One Friday evening, around eighty members of a quiet retirement community in Guelph, Ontario, gathered to hear a lecture. Often each week’s presenters catered to the audience on subjects of interest to the elderly, such as health or nutrition. On this night, however, the residents would be getting a different take. Given the location and the audience, this evening’s topic was in some ways insensitive but in others eminently practical: Who better, after all, to learn about the uses for a dead body?
The retirees sat around tables customarily used for card games as a visitor from the University of Guelph declaimed the virtues of donating one’s body to science. Paul and Irma Webb listened attentively but left the evening not entirely convinced. “We didn’t think very much of it at the time,” Paul says.
But over the next year, the idea gradually grew on the ever-practical Irma that to donate would be a fitting end to a lifetime of service: both she and her husband were once social workers. Paul decided to join her. It made sense, and after all, they had done nearly everything together for more than sixty years, from Regina to Hong Kong.
They finally set to work last fall. The paperwork wasn’t too complex, but complicated enough that life got in the way. They needed to get signatures from the executors of their wills and they had to discuss it with their children. It was Christmas before they knew it. “In January I told Irma, ‘We’re in our eighties—if we’re really serious about this, we need to finish it up,’” Paul says.
As it turned out, they finished just in time.
In Canada, thousands of people every year donate their bodies to eager universities that use them for research or medical training. Each province and territory has its own legislation, but the basics are the same: you can consent in advance, or your family can do it for you following your death. When you donate your body, every piece goes to education and scientific study, including your organs. And if you don’t want anything to go to waste, it’s additionally possible to include your eyes for corneal transplants.
If you’re planning on donating your body, or you’re related to a person who is, you may end up speaking to someone like Premila Sathasivam, the head of the body donation program at the University of Guelph. Talkative, with a warm smile and a disarming laugh, Sathasivam sets you at ease immediately—which is good, as the conversation you’ll be having with her is likely an uncomfortable one. She keeps her phone on all the time, ready to field calls from the recently bereaved and those with loved ones near their end. Often, body donation is a wish articulated from the deathbed. In these situations, Sathasivam says, “The timing is very crucial.”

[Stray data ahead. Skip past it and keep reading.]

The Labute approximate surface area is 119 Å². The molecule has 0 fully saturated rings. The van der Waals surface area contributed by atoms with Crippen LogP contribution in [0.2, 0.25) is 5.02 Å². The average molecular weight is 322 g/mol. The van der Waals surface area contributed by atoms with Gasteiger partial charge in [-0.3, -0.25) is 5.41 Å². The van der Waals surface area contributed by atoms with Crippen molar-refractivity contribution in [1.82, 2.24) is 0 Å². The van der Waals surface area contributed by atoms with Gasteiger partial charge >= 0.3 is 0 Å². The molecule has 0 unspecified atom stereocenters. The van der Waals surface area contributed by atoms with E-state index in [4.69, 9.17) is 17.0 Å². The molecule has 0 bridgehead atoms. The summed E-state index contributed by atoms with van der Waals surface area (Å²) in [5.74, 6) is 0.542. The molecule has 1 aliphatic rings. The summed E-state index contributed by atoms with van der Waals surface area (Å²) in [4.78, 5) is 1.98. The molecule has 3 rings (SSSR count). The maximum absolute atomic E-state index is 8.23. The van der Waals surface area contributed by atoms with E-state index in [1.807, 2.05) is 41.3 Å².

Although it varies from school to school, there is an approximately seventy-two-hour window in which the body must be moved from the hospital to an embalming facility before putrefaction sets in. Thus begins a race against time to save a dead body. Medical histories are evaluated; death certificates are signed; transport is arranged. But some don’t make it. Despite the enthusiasm of the donor and their family, there are many reasons a body can be rejected. If you’re taller than six-foot-two or heavier than 250 pounds, for example, you probably won’t fit into storage. And if you succumbed to a contagious illness your body will be a vector for disease. If you died suspiciously and an autopsy was conducted, well, you can’t un-carve a pumpkin.
At anatomy schools across the country, there are application forms online you can print off and fill out. Most also feature helpful FAQs for those considering donation. “Are all the separate parts of my body somehow ‘reassembled’ together, and buried or cremated separately from the other bodies (or body parts) that were given to science?” one asks. Answer: The body parts are collected and each body is cremated separately. Universities discourage people from simply bequeathing in your will; in many cases, you’ve already been buried or cremated by the time your will is read. Sathasivam tells prospective donors to have frank conversations with their families about their wishes. Unfortunately, since this is a discussion best had in person, the timing is sometimes difficult to manage. “I keep telling them, they really need to have Christmas dinner before they talk about body donation,” Sathasivam says.
The exact embalming process depends on where you end up. In general, bodies are treated in a well-ventilated area with a variety of chemicals, including formaldehyde and phenol, which give off an astringent smell that lingers at the back of the throat. First, the body is shaved, washed, and disinfected. The technician cuts a major artery to drain the blood and replaces it with embalming liquid, either gravity-fed or pumped into the vascular system. The body then marinates for months so the fluid can permeate the flesh and turn the tissue stiff and grey. (An alternative method, inspired by wet-cured ham, has recently become popular as it better preserves the body’s texture.) When the cadaver is ready for dissection, it doesn’t look lifelike, but it will last a long time. Though funeral homes regularly embalm bodies to prepare them for visitation, their process is cosmetic and typically lasts only a few days or weeks before the body starts to decompose. Cadavers prepared for study, on the other hand, can be used for years if cared for properly. The University of Guelph still has pieces of donors from 2008.
Space is one of the most practical considerations. In her laboratory-turned-office—where the door opens onto a hand-washing station—Sathasivam flips through a catalogue with pictures of chrome dollies and appliances being wheeled around by scrub-clad models. Guelph is looking to expand its cold-storage facility. From individual refrigeration units to large, walk-in rooms, arranging, storing, and stacking bodies is an almost Tetris-like challenge, and each has benefits and drawbacks. Refrigerating a whole room, for example, is cost-effective but chemicals from the embalmed corpses build up in the sealed chamber and pose a danger to lab technicians. Tall units with extensive shelving require a hydraulic lift to get those hard-to-reach ones at the top.